Igniting an OCPS Teaching & Learning Revolution - Fitzpatrick Shares His Thoughts...
Orange County School Board District 7 Candidate Matthew J. Fitzpatrick shares some of his thoughts on igniting a teaching and learning revolution within all Orange County Public Schools.
Great Schools? I once heard someone say that the best way to judge whether or not a school is great is not how new its buildings are, or how affluent the neighborhood is where the school is located, or how great the school's sports programs are, or how technologically advanced the school is...or even, believe it or not, how great the school's test scores are. No, the best way to tell if a school is great, is whether or not the students run into the school in the morning faster than they run out of the school in the afternoon. I agree with his statement. I want to help OCPS build great schools…positive learning environments that students and teachers look forward to being a part of every day of the school year. Positive learning environments will improve attendance, behavior, and achievement. Let's work together to build the kind of schools that will inspire our children and teachers to greatness. Great schools benefit everyone. Every student who receives a high quality education is one less student who may need to be supported on welfare, one less student who may need to be supported in prison, and one less student that could become a desperate member of society that people need to protect themselves against. We all benefit from great schools that provide high quality educations for all students. We can do this together...The power of "We" over "Me".
Many have told me that I need to write a book. The fact of the matter is this, I’ve been writing a book for the past 20 or so years…some day I’ll finish it. I usually just give my ideas away because I want to help teachers help students…immediately. Here are a few ideas out of my book… Remember, these ideas won’t work for everyone…many are age-appropriate ideas that may only work with high school students. Others…well, they’ll work with anyone. Whether I win or lose this election…I wish all teachers and students a great year.
1. Monsters Inc. – The movie Monsters Inc. is a favorite of mine because it captures my overall philosophy of education. (Spoiler Alert - If you have not watched the movie, and you don’t want me to spoil it for you, go watch the movie first, and then come back to this paragraph.) In the movie, the story revolves around a group of monsters that work for a power plant (Monsters, Inc.) that provides the energy for the monster city Monstropolis. The monsters pass through magical doors that connect to the closet doors of children. On any typical night, the monsters scares multiple children, bottle up each of their screams into a canister, and then bring the canisters back to the power plant to be uploaded into the scream-powered reservoir.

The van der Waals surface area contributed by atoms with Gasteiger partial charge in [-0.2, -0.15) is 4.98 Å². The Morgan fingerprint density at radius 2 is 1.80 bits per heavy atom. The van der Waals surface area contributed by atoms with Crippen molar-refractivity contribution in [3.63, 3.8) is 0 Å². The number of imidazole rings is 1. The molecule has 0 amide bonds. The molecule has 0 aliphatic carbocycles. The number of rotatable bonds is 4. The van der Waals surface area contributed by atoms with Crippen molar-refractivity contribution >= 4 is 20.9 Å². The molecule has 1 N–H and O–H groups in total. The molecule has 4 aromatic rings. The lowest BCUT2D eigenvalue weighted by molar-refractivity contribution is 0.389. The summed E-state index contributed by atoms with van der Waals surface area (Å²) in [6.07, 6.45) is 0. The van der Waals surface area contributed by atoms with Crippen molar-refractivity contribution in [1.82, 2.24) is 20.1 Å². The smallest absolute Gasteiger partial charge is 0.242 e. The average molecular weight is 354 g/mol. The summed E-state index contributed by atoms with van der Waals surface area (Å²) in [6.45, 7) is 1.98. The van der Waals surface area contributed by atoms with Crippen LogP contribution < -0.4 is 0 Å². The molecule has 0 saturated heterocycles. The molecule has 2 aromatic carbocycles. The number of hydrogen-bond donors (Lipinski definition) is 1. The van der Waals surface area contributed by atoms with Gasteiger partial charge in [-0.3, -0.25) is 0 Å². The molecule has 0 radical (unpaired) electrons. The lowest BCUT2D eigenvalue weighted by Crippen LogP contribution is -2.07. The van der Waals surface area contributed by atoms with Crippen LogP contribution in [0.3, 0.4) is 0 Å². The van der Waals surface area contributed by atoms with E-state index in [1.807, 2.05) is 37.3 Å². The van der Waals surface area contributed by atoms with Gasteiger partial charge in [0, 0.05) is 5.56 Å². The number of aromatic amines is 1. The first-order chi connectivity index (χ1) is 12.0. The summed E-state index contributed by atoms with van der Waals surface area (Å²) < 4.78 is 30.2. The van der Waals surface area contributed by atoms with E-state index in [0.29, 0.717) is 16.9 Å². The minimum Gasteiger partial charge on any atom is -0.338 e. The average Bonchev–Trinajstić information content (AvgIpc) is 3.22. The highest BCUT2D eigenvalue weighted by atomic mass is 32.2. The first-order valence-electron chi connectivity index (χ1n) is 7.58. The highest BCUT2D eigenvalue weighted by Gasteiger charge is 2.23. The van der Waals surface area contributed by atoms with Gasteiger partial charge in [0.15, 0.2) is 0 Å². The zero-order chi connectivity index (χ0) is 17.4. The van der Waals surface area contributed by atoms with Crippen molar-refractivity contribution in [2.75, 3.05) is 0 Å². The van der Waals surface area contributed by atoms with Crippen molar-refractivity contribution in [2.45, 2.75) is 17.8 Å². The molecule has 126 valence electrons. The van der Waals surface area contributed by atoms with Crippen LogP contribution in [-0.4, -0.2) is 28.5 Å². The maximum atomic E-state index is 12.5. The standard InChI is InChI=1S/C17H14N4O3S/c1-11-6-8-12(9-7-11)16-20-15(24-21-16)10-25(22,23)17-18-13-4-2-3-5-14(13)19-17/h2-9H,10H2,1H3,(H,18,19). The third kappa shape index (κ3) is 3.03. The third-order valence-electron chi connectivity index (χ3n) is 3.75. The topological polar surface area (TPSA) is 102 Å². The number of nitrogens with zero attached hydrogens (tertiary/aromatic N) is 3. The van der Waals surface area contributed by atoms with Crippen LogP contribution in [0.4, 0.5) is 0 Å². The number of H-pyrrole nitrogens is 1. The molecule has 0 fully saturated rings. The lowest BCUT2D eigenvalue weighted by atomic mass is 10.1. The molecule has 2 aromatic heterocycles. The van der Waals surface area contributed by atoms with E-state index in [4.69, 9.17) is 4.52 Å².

Midway through the movie, it is discovered that there is 10X as much power found in the laughter of children than can be captured in the screams of children, and this revelation changes the entire way that the good monsters do business—they start doing comedy acts rather than scaring children. I mention all of this to say that another core belief of mine is the fact that there’s more power in the positive. While teachers can certainly get results through negative disciplinary measures (the screams of children), there’s so much more power and potential in positive measures. It may be easy to yell, easy to punish, and easy to adopt a cold demeanor toward students in order to keep them in line…I will contend that teachers who push passed the easy answers for classroom control, and follow their hearts and minds to a place of inspiration, engagement, kindness and student-centered learning…these teachers will find a place where not only their students like to come to everyday, but also a learning environment that they want to be a part of every day. Developing such an environment won’t be easy, and it won’t happen overnight, and there will be naysayers and doubters that surround and abound, but developing a positive learning environment will be worth it—in terms of both learning and changed lives.
2. The Desert Bloom – Sir Ken Robinson, the gifted British professor, keynote speaker, and education creativity author, first introduced me to the amazing Desert Bloom of 2005. If you were to do an online search of the Desert Bloom of 2005, you’ll find several articles that highlight the amazing display of desert floor flora that took place during the spring of 2005. During the fall and winter of 2004-05, there was a considerable amount of rain that fell on Death Valley due to a strong El Nino weather pattern that year. With the increased rain, the hidden potential of the dormant desert seeds was brought to full fruition.